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J Proteomics. 2014 Sep 23;109:16-25. doi: 10.1016/j.jprot.2014.06.017. Epub 2014 Jun 28.

Decreasing the amount of trypsin in in-gel digestion leads to diminished chemical noise and improved protein identifications.

Author information

1
Institute of Analytical Chemistry and Synthetic and Functional Biomolecules Center, College of Chemistry and Molecular Engineering, Peking University, Beijing 100871, China.
2
Institute of Analytical Chemistry and Synthetic and Functional Biomolecules Center, College of Chemistry and Molecular Engineering, Peking University, Beijing 100871, China. Electronic address: xiaoyun.liu@pku.edu.cn.

Abstract

Pre-fractionation by gel electrophoresis is often combined with liquid chromatography-mass spectrometry (LC-MS) for large-scale profiling of complex protein samples. An essential component of this widely applied proteomic platform is in-gel protein digestion. In nearly two decades of practicing this approach, an extremely high level of trypsin has been utilized due to the consideration of slow enzyme diffusion into the gel matrix. Here we report that trypsin autolysis products contribute to the bulk of chemical noise in in-gel digestion and remarkably we found evidence that the amount of trypsin can be slashed by an order of magnitude with comparable digestion performance. By revising perhaps the most critical element of this decade-old digestion protocol, the proteomics community relying on gel separation prior to LC-MS analysis will benefit instantly from much lowered cost due to enzyme expenditure. More importantly, substantially reduced chemical noise (i.e., trypsin self-cleavage products) as a result of less enzyme usage translates into more protein identifications when limited amounts of samples are the interest of interrogation.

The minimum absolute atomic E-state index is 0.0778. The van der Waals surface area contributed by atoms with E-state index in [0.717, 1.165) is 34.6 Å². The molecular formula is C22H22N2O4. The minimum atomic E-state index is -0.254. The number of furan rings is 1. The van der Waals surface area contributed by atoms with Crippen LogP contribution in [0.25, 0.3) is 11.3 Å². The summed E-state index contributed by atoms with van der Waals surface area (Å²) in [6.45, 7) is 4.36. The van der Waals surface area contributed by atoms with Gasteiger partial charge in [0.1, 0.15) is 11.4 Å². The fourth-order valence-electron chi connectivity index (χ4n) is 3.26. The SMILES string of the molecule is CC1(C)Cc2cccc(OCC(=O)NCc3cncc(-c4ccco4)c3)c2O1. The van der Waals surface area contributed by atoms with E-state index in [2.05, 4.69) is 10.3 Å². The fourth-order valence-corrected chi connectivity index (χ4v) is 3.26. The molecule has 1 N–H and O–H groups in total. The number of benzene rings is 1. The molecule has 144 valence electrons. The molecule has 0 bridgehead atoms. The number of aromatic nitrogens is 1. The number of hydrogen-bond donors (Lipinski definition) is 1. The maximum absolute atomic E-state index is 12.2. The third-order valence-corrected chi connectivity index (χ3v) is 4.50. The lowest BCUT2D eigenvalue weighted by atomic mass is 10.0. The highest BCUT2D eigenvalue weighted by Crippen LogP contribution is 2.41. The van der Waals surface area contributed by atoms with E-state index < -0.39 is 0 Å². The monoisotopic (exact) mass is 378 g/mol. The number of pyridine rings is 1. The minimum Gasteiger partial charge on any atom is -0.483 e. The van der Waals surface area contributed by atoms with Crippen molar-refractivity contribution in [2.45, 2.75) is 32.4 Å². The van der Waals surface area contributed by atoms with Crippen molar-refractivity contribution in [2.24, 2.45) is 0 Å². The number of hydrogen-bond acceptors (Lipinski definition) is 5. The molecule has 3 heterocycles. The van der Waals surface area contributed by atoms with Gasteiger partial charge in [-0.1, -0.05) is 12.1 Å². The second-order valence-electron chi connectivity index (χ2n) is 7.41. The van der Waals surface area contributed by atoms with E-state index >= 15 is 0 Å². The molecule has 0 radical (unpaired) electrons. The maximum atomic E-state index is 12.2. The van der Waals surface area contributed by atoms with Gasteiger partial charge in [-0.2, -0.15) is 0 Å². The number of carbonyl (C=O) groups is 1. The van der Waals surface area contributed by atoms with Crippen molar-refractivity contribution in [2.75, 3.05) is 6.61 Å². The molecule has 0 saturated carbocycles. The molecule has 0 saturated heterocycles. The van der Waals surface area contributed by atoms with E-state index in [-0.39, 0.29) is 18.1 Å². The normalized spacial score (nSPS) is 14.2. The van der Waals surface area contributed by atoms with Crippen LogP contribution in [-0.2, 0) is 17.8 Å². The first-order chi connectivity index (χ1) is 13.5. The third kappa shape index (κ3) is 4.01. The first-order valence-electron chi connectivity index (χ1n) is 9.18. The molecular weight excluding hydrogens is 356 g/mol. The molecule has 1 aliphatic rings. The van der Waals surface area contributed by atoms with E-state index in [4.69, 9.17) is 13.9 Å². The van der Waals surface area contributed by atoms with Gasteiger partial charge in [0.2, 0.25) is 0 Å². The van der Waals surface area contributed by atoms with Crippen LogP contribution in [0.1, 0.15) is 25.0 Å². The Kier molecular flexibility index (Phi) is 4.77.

BIOLOGICAL SIGNIFICANCE:

In-gel digestion is one of the most widely used methods in proteomics. An exceedingly high level of trypsin has been utilized due to the consideration of slow enzyme diffusion into the gel matrix. This requirement has been faithfully kept in nearly two decades of practicing this approach. Here we report that trypsin concentration can be slashed by at least an order of magnitude while still providing comparable digestion performance. Thus the proteomics community relying on gel separation prior to LC-MS analysis will benefit instantly from much lowered enzyme cost. More importantly, substantially reduced chemical noise (i.e., trypsin autolysis products) due to less enzyme usage translates into ~30% more protein identifications when limited amounts of protein samples are analyzed.

KEYWORDS:

Chemical noise; In-gel digestion; Mass spectrometry; Proteomics; Trypsin autolysis

PMID:
24984109
DOI:
10.1016/j.jprot.2014.06.017
[Indexed for MEDLINE]

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